Location: Fruit and Vegetable Insect Research
Title: Comparison of brown sugar, hot water, and salt methods for detecting western cherry fruit fly (Diptera:Tephritidae)larvae in sweet cherry Author
Submitted to: Florida Entomologist
Publication Type: Peer Reviewed Journal
Publication Acceptance Date: February 1, 2014
Publication Date: June 1, 2014
Citation: Yee, W.L. 2014. Comparison of brown sugar, hot water, and salt methods for detecting western cherry fruit fly (Diptera:Tephritidae)larvae in sweet cherry. Florida Entomologist. 97:422-430. Interpretive Summary: The cherry fruit fly is a major quarantine pest of sweet cherries in the Pacific Northwest of the U.S. Export markets require that cherries be free of fly larvae before fruit are shipped, but methods for detecting larvae in fruit have not been well studied. Personnel at the Yakima Agricultural Research Laboratory in Wapato, WA determined the efficacy of brown sugar flotation, hot water, and salt flotation methods for detecting fly larvae in crushed sweet cherries. Based on recovery of larvae, the brown sugar flotation method was better than the hot water method, whereas the brown sugar and salt flotation methods were equally good, with recoveries of over 90%. Results are important because they provide experimental support showing that both methods are good for confirming the absence of larval infestations in cherries before they are exported.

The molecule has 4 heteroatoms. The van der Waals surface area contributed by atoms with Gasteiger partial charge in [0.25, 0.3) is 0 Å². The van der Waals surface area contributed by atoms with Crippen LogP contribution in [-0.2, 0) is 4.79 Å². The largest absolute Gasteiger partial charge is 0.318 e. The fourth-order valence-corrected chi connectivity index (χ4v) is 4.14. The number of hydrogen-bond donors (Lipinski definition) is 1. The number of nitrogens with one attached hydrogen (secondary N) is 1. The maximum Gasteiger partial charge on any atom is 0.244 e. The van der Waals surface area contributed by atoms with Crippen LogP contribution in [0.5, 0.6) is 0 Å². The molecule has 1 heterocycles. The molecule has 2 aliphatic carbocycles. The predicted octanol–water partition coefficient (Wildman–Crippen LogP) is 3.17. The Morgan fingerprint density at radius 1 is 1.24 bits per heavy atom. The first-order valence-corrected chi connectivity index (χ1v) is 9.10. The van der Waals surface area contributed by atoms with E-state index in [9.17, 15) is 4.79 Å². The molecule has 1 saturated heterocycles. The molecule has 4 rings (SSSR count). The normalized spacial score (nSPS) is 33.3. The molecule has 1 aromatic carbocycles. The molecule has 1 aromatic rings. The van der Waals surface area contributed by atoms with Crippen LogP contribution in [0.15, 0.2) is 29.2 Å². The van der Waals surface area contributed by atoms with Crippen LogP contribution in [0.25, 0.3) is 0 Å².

Technical Abstract: Brown sugar or hot water methods have been developed to detect larvae of tephritid fruit flies in post-harvest fruit in order to maintain quarantine security. It would be useful to determine if variations of these methods can yield better results and if less expensive alternatives exist. This study reports detection rates of Rhagoletis indifferens Curran (Dipt., Tephritidae) larvae from crushed sweet cherries (Prunus avium [L.] L.) using brown sugar flotation versus hot water and sodium chloride (salt) flotation methods. The brown sugar flotation method detected more total larvae than the hot water method when using a clear dish or black pan after cherries were shredded through a 2-mm gap in a cherry crusher, resulting in 95, 85, and 85% detections, respectively. Brown sugar and salt flotation methods resulted in similar detection rates of 85–99% after cherries were shredded through a 2- or 5-mm gap, even though the 2-mm gap resulted in greater shredding. In brown sugar, hot water, and salt solutions, 26–88% of 1st instars (when there were at least eight individuals) were detected versus 77–100% of 2nd and 3rd instars. Results provide further experimental support for the high efficacy of the brown sugar flotation method for detecting larval R. indifferens. They also demonstrate that salt and brown sugar solutions are equally efficacious for detecting larvae of this species from crushed cherries. Salt solution is advantageous over brown sugar solution because it is less expensive.